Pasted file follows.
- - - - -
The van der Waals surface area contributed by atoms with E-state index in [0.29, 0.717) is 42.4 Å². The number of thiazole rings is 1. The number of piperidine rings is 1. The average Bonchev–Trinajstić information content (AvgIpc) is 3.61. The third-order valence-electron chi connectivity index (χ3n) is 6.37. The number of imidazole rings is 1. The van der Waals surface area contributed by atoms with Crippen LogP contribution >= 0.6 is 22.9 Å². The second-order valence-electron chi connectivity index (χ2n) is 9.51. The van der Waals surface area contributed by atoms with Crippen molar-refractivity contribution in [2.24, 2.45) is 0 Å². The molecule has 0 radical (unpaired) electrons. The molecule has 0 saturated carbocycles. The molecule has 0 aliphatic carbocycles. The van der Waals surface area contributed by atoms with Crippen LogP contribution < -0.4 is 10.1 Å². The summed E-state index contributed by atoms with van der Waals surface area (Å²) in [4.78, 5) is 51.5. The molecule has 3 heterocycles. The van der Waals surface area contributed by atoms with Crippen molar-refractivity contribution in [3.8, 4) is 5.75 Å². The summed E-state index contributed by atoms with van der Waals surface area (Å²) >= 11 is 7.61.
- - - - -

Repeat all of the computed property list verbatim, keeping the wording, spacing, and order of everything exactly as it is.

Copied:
The van der Waals surface area contributed by atoms with E-state index in [0.29, 0.717) is 42.4 Å². The number of thiazole rings is 1. The number of piperidine rings is 1. The average Bonchev–Trinajstić information content (AvgIpc) is 3.61. The third-order valence-electron chi connectivity index (χ3n) is 6.37. The number of imidazole rings is 1. The van der Waals surface area contributed by atoms with Crippen LogP contribution >= 0.6 is 22.9 Å². The second-order valence-electron chi connectivity index (χ2n) is 9.51. The van der Waals surface area contributed by atoms with Crippen molar-refractivity contribution in [2.24, 2.45) is 0 Å². The molecule has 0 radical (unpaired) electrons. The molecule has 0 saturated carbocycles. The molecule has 0 aliphatic carbocycles. The van der Waals surface area contributed by atoms with Crippen LogP contribution < -0.4 is 10.1 Å². The summed E-state index contributed by atoms with van der Waals surface area (Å²) in [4.78, 5) is 51.5. The molecule has 3 heterocycles. The van der Waals surface area contributed by atoms with Crippen molar-refractivity contribution in [3.8, 4) is 5.75 Å². The summed E-state index contributed by atoms with van der Waals surface area (Å²) >= 11 is 7.61.